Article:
Spinning silk into gold
Today he’s an award-winning entrepreneur, thanks to his knowledge of machinery, his helpful nature and not least his perseverance. It all started with a request from a group of housewives in his village, Ban Hai Soke, for Mr Chaiporn to invent a filature machine after they lost their jobs when a small silk factory went bankrupt and shut down. “At that time,” he says, “I just thought about helping those housewives have an opportunity to increase their incomes by selling silk thread after the factory closed. Then I finally created a small filature machine to help them spin silk thread from cocoons.” He says the machine helped the housewives generate more income from silkworms, reducing production time for spinning silk content out of the cocoons in the form of silk thread.
One day he was invited to join a mechanical seminar in Bangkok, where he met a man who got on well with him after a few minutes of conversation. The man was interested in the filature machine, which Mr Chaiporn had not expected to attract much interest in the capital city.
As they talked, Mr Chaiporn learned that the man was a professor and a dentist in a mobile volunteer unit under the patronage of Her Royal Highness Princess Maha Chakri Sirindhorn.
The professor mentioned the Princess’s idea of producing dental floss domestically instead of strictly importing it.
Mr Chaiporn was awarded a gold medal for his machine at the Taipei International Invention Show & Technomart in 2013.
Mr Chaiporn was told that Thailand had a lot of high-quality silk that could be used as raw material to make dental floss, thus reducing imports of expensive nylon-based floss. “That inspired me to go back to my filature machine and seek further development to make it a machine that could turn normal silk thread into dental floss,” he says.
“The silk has its own natural quality of being tough and durable. What I needed to do is make it flat so that it could go into every nook and cranny of the teeth.” First, he mashed the silk thread into a smaller and thinner material and coated it with natural wax. “The first version of my silk-based dental floss completely failed,” he says. “The floss was not tough enough and was easily cut by teeth. Moreover, the wax coating on the silk thread was too thick.”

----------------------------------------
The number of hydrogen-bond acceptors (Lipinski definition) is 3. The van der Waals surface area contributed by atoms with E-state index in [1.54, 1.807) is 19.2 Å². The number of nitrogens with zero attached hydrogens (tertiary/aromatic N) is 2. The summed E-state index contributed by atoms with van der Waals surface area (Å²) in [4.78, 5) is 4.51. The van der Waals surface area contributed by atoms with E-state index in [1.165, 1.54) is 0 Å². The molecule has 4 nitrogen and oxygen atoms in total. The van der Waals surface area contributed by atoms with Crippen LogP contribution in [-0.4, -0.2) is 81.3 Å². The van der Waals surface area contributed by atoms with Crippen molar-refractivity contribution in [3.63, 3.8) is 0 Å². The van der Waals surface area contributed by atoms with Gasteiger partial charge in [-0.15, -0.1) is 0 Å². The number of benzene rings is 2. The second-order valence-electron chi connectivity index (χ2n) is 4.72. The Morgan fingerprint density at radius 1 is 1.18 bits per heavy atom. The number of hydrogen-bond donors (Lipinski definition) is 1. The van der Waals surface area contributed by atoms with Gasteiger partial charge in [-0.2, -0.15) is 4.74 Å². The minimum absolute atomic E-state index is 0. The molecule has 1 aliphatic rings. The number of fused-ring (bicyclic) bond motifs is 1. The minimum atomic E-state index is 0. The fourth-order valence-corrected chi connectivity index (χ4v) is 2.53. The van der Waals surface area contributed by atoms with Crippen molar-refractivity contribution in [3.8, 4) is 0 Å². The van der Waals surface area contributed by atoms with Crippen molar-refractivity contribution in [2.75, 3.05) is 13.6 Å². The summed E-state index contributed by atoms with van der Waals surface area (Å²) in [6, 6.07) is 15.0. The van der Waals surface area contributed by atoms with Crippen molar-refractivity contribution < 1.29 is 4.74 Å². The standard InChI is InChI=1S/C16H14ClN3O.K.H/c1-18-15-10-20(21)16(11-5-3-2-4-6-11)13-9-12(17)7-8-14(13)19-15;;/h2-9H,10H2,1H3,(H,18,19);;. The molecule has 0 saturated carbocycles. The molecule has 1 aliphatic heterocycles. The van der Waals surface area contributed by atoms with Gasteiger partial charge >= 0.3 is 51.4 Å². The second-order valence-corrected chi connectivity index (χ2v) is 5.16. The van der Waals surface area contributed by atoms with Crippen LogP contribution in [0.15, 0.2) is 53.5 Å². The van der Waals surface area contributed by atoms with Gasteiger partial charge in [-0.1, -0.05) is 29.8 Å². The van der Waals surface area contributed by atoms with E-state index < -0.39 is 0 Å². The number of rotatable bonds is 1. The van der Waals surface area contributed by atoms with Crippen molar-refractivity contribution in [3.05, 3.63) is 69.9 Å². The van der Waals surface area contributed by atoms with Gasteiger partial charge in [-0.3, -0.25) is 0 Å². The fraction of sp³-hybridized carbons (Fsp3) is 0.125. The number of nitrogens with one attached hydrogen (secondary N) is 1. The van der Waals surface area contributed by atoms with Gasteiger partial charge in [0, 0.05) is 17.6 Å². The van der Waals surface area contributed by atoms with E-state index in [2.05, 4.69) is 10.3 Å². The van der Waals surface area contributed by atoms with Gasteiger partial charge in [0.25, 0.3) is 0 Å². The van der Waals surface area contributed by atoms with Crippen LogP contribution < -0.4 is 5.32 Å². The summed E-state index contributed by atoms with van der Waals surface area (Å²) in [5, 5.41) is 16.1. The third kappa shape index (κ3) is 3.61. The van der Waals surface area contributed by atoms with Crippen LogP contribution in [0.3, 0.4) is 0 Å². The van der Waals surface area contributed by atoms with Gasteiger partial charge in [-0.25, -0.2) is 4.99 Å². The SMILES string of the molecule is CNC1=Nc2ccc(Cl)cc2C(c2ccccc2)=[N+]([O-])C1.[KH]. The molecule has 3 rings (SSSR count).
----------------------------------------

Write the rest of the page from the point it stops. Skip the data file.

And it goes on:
Another stumbling block was that the wax he used for coating the silk floss was natural from beehives, meaning an elaborate production process and high costs. Mpress brand dental floss is made from real Thai silk, as opposed to expensive imported floss made from nylon.
A few years passed and Mr Chaiporn refined his machine to produce a high-quality dental floss that is certified by the dentistry faculties of prominent universities in Thailand. The certification guarantees that the product is safe for the human body and is made of all natural materials with no chemicals.
The product won an innovation award and was sent to compete at the regional level. It ultimately won a gold medal and a special award at the Taipei International Invention Show & Technomart in 2013.
But while Mr Chaiporn had succeeded in producing a quality dental floss from real silk, he struggled on the marketing front without a channel to reach consumers. “What I could do by that time was join the local trade exhibitions,” he recalls. “I did not have any idea about marketing.” Then one day a young lady, a master’s student in marketing, came to an exhibition and met Mr Chaiporn by chance. She said she was interested in the product and asked whether she could use it as part of her master’s thesis. Cocoons, which is spinning into silk thread and covered with natural wax to be a finish product of dental floss.
“I agreed.” Mr Chaiporn says. “The first thing she did was change the name of the product from an old-school Thai word to a modern English name.” With that stroke, Yim Lamai (Beautiful Smile) became Mpress.
The new name helped modernise the product and catch the eye of the public, including a producer of oral care products, Twin Lotus Co. Mr Chaiporn sold the technology he had invented to Twin Lotus on the condition that the product must not be sold in Thailand, where he wanted to sell his own product under his own brand.
His version of the product has captured market share via the 7-Eleven catalogue, with sales of 10,000-20,000 spools a month. “I am about to enhance my marketing channel to access more consumers, and I hope to have it on the shelves in supermarkets in the future,” he says.
Success has not gone to his head, however. Mr Chaiporn is still teaching his favourite science subjects at the same school in his village of Ban Hai Soke.
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